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Herb, Oregano

Regular price $2.75 USD
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 Oregano  Origanum vulgare

Well suited for growing in containers as well as the garden. Oregano must be planted in a full sun location and good drainage is required for best growth and overwintering. To help insure winter survival a winter mulch of evergreen boughs or straw applied in November or December after the soil has frozen is helpful. This is then removed as growth resumes in the spring.

Transplant (recommended): Start seeds indoors 8-10 weeks before the last frost. Sow seeds on the surface of the soil, gently pressing them in, as light is necessary for germination. Keep moist. Transplant into individual containers when seedlings are large enough to handle. Pinch out the growing tip of the plants to promote branching and higher yields. After the last frost, transplant out at 6-8" spacing in rows 18" apart.
Direct seed: Sow seeds after the last frost. Scatter the seeds, 2-3 seeds per inch, in a narrow band on top of the prepared soil and tamp gently into place, as seeds require light to germinate. Keep moist. Thin to stand 6-8" apart.

  • Germination Time – 7-14 Days
  • Days to Maturity – 85 Days
  • Planting Depth - 1/8”
  • Plant Spacing - 4-8”
  • Maximum Height – 8-24"
  • Spread – 20"
  • Bloom Color – White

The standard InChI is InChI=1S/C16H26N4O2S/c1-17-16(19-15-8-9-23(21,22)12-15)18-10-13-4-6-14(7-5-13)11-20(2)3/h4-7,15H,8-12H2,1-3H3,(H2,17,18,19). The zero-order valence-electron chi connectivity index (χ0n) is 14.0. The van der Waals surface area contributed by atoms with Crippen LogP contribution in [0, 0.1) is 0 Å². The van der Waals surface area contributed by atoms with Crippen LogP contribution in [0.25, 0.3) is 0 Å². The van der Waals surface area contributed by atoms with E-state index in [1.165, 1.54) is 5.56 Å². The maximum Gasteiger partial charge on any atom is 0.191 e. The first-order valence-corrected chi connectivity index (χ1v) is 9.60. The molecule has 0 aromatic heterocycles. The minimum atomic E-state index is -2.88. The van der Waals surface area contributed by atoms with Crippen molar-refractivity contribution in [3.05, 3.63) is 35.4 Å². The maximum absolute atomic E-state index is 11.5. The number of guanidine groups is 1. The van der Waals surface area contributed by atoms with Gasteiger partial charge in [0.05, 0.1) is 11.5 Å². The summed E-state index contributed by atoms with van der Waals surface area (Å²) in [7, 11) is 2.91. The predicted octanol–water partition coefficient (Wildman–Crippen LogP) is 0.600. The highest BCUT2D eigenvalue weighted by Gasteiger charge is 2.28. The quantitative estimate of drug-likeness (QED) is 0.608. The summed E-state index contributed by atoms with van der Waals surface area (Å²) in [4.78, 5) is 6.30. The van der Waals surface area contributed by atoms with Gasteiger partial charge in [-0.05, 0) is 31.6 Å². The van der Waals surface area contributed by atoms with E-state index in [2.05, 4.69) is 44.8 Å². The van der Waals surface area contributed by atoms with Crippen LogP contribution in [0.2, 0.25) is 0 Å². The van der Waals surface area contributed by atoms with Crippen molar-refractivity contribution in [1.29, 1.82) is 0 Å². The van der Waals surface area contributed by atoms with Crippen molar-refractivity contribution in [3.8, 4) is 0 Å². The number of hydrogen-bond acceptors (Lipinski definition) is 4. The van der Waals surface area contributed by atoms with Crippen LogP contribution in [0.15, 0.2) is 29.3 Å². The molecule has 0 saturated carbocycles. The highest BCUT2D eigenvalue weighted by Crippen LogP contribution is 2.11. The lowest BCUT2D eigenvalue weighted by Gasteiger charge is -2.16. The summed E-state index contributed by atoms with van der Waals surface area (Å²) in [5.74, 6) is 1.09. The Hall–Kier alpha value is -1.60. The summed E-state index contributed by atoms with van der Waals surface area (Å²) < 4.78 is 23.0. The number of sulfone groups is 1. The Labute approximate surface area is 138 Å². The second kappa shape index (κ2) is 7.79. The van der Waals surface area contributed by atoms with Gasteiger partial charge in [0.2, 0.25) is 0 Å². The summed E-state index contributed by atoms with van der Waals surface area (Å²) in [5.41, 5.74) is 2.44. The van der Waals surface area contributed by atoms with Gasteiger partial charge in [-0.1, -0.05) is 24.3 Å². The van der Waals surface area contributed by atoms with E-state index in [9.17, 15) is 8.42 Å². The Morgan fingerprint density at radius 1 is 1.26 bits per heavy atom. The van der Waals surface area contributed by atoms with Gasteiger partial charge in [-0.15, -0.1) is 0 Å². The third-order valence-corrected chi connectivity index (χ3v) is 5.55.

• Light Requirements – Full Sun
  • Soil Requirements – Well-drained, fertile soil
  • Approx. 321,000 seed per oz.
  • Oregano Growing Guide
  • Companion Planting Guide

CLASSIFICATION: Open Pollinated, Heirloom, Non-Gmo, Tender Perennial

Open pollinated means this plants flowers are fertilized by bees, moths, birds, bats, and even the wind or rain. The seed that forms produces the same plant the following year. 

All heirlooms are open pollinated, but not all open pollinated plants are heirlooms. Only a small fraction of the plant world is considered heirloom. This variety has a history of being passed down within communities and families as early as the 1700's, similar to the generational sharing of items like jewelry or furniture.

Perennial plants live for more than two years. They return year after year and continue growing until they reach maturity, which varies by plant but averages three to five years.